One brand that we wanted to highlight in this piece is adidas, whose effective influencer strategy has had tangible effects on both sales and brand awareness and is, without a doubt, a contributing factor in adidas CEO, Kasper Rørsted being able to say that ‘2017 was a strong year – financially and operationally. We made great progress toward achieving our mission to be the best sports company in the world.’

Below are five notable ways we can learn from adidas’ success with influencers over the last two years:

Creative content

In addition to giving influencers creative freedom when it comes to content, adidas also create their own bespoke content that features influencers. As an influencer, this content is something you want to be involved in and want to share across your social channels because it’s different, exciting and more often than not, something you would not be able to produce yourself. adidas, therefore, ends up with engaging content for use on their own channels and a group of top fitness influencers sharing the same content with their thousands of followers. This is a tactic that works incredibly well when spreading campaign messaging or supporting kit launches.

Example 1: Back in January adidas worked with many of the UK’s leading fitness influencers to create content that featured each influencer encouraging their followers to set goals for 2018 and show the year ‘what they are made of’:

Hey 2018! ✨💫 I’ve got my dreams and you’ve got yours, let’s all move and fall and get back up again 🙃 #heretocreate #createdwithadidas #movement #mindandbody #2018 @adidaslondon @adidaswomen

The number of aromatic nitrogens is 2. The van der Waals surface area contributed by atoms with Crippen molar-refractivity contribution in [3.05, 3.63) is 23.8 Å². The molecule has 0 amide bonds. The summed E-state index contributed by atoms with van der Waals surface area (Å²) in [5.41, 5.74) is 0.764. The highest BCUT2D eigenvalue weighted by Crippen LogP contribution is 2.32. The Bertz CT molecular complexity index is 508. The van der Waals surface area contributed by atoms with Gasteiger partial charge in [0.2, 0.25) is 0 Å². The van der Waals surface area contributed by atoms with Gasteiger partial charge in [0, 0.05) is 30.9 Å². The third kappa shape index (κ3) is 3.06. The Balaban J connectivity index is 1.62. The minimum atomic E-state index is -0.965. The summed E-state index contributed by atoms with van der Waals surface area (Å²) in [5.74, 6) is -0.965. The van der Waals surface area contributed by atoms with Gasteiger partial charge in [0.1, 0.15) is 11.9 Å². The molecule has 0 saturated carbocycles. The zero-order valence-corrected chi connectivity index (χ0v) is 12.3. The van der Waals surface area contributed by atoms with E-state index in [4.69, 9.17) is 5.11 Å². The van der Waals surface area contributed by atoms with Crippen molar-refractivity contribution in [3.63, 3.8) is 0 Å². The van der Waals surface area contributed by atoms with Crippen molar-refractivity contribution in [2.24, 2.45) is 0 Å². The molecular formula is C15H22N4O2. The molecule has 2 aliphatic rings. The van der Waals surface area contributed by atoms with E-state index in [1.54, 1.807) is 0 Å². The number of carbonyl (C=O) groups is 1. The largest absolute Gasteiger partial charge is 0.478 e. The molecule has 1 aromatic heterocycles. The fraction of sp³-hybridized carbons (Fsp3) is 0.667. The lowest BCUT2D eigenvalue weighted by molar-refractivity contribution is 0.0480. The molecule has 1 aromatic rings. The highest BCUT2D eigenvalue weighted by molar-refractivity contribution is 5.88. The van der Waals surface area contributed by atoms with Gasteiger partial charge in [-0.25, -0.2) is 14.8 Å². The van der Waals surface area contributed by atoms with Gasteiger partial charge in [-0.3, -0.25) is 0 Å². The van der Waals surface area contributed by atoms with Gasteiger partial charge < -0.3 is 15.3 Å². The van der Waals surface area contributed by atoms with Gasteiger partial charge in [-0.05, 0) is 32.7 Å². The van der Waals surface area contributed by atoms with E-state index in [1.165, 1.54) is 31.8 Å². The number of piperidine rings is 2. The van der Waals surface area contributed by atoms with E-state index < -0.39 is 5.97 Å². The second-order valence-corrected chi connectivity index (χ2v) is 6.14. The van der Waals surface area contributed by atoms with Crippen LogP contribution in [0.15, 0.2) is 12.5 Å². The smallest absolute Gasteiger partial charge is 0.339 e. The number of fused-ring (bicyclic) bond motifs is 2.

A post shared by Lottie Murphy (@lottiemurphy_) on

||TWENTY EIGHTEEN🌟|| LET’S DO THIS. Another 365 opportunities to hussle for your dreams. No matter what your dreams are life, work, fitness, health; you get out what you put in. . Goals are just dreams with deadlines. Those goals aren’t just for January, here’s to a year (& plenty more years) of bad-assery however you do you. Happy New Year! Peace & Love, Kim x ✌🏼 #tonewhatyouown #heretocreate #createdwithadidas #collab @adidaslondon @adidaswomen

A post shared by Tone What You Own ™ ✌🏼💛 (@kimhartwell) on

Creativity is the purest form of authenticity, because what you create with love is a direct expression of your soul. . . . .So don't fear, put yourself out there, come out of your comfort zone, be present and keep creating…or recreating yourself❤ . . What are you excited about this year? Who do you want to be ? What do you want to create? . . .Tell me below beauties…❤ . . . . @adidaslondon @adidaswomen . #heretocreate #createdwithadidas #adidaswomen #adidaslondon #move #create #bepresent #beyou #ad #isawelly